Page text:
How to Say Goodbye to Spain

My flight to the US departs in a few hours and I’m still in denial that I’m actually leaving Spain for the foreseeable future. It’s not going to sink in until I hear the wheels pull up from the tarmac as the plane takes off, headed away from a country that I’ve grown used to calling home.

Templo de Debod Sunset

Madrid was once a foreign and confusing place for me. Simple tasks like getting a cell phone plan and grocery shopping proved to be more complicated than I expected. Now buying my weekly fruits and veggies from the frutería around the corner, picking up a baguette on my way home from work, 1€ bottles of wine, it’s all over (not all of my memories are related to food and drink, I swear!)

On the streets of Chinchón

I remember sitting near the gate waiting to board my flight to Madrid in September, listening to everyone around me only speaking in Spanish, and immediately being overcome with nervous butterflies in my stomach.

Cordoba courtyard

Now as I walk through Malasaña, my beloved Madrid neighborhood, I smile when I hear the voices of people animatedly telling stories to one another in Spanish, their facial expressions and body language explaining it all. The passion that comes with this language and culture is what I love most about Spain.

Looking out over Calatayud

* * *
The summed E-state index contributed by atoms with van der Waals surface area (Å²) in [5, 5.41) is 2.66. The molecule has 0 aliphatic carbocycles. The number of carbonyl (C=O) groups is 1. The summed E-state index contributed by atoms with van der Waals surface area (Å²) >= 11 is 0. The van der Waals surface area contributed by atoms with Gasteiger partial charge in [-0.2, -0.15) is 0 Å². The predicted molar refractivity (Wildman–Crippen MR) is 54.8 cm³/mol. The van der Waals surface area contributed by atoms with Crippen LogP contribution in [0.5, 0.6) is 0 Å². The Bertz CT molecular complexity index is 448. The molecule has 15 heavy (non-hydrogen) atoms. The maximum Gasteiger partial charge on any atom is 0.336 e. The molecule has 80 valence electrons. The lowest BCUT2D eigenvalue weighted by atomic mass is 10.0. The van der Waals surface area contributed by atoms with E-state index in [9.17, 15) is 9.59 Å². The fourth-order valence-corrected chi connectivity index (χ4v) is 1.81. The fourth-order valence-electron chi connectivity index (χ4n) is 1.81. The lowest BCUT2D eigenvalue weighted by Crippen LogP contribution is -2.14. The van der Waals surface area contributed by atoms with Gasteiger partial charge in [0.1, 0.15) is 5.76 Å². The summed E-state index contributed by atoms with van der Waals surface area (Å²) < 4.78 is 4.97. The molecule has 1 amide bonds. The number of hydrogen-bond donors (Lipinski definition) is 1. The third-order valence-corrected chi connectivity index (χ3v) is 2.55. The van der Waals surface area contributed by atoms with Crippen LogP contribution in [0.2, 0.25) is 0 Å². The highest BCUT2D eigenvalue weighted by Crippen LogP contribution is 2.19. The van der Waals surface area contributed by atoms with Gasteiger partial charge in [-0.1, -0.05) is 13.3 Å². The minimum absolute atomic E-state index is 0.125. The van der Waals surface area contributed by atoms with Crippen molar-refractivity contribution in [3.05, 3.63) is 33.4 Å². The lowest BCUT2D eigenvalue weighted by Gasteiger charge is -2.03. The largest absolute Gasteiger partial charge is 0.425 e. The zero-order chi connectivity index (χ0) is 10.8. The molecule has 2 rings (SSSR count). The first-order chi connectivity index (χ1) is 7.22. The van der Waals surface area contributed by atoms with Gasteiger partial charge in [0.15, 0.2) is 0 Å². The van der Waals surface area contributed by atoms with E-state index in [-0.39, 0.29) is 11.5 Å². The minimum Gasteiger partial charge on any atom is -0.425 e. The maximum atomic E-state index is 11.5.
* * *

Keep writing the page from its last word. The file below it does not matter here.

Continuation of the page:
My Spanish experience wasn’t exactly what I’d imagined. I wanted to have a million Spanish friends, live with only Spaniards in a cute little apartment with a balcony, and be fluent in Spanish.

Window decal

My wall decal of a window. It’s almost real.

It’s true, living abroad does not equal traveling. Instead I lived in a flat with 9 others, who were mostly foreigners, my bedroom didn’t even have a window, and I’m leaving here with a handful of Spanish friends (who are wonderful; quality, not quantity!). Maybe I didn’t integrate completely with the culture here. I may not be fluent in Spanish, but I did learn a hell of a lot more than I realized by the end of my stay here.

Park Guell

I walked around Madrid these past few days hoping to feel some sort of closure. But I didn’t; it will never be enough. The truth is, I could walk these streets a million more times and still be in denial that this is my last day here in Madrid. It doesn’t feel like the end. Maybe it’s not.

Schweppes Building

I’ve traveled extensively and I’ve grown used to saying goodbye to places. I know there’s a chance I may never return. At some point, you have to go home. But what happens when home changes? If I do return, my life may be completely different. I’ll never be the same person as I am right now. I suppose that’s the magic of travel: you change as your surroundings change. You grow with your experiences.

In Costa Brava

I’m leaving Spain with a heavy heart, memories of 10 of the best months of my life, and a passionate love for this country and culture. But how do I say goodbye?

Plaza de Colón

One thing I love about Spain is how to say “hello” and “goodbye”. Saying “hello” is done with dos besos (two kisses), one kiss on each cheek. And “goodbye” is usually “hasta luego”, which literally translates to “until later”.

San Sebastián

So how do I say goodbye to Spain? I don’t. It’s not a goodbye. It’s simply an hasta luego.

Comment on my experiences!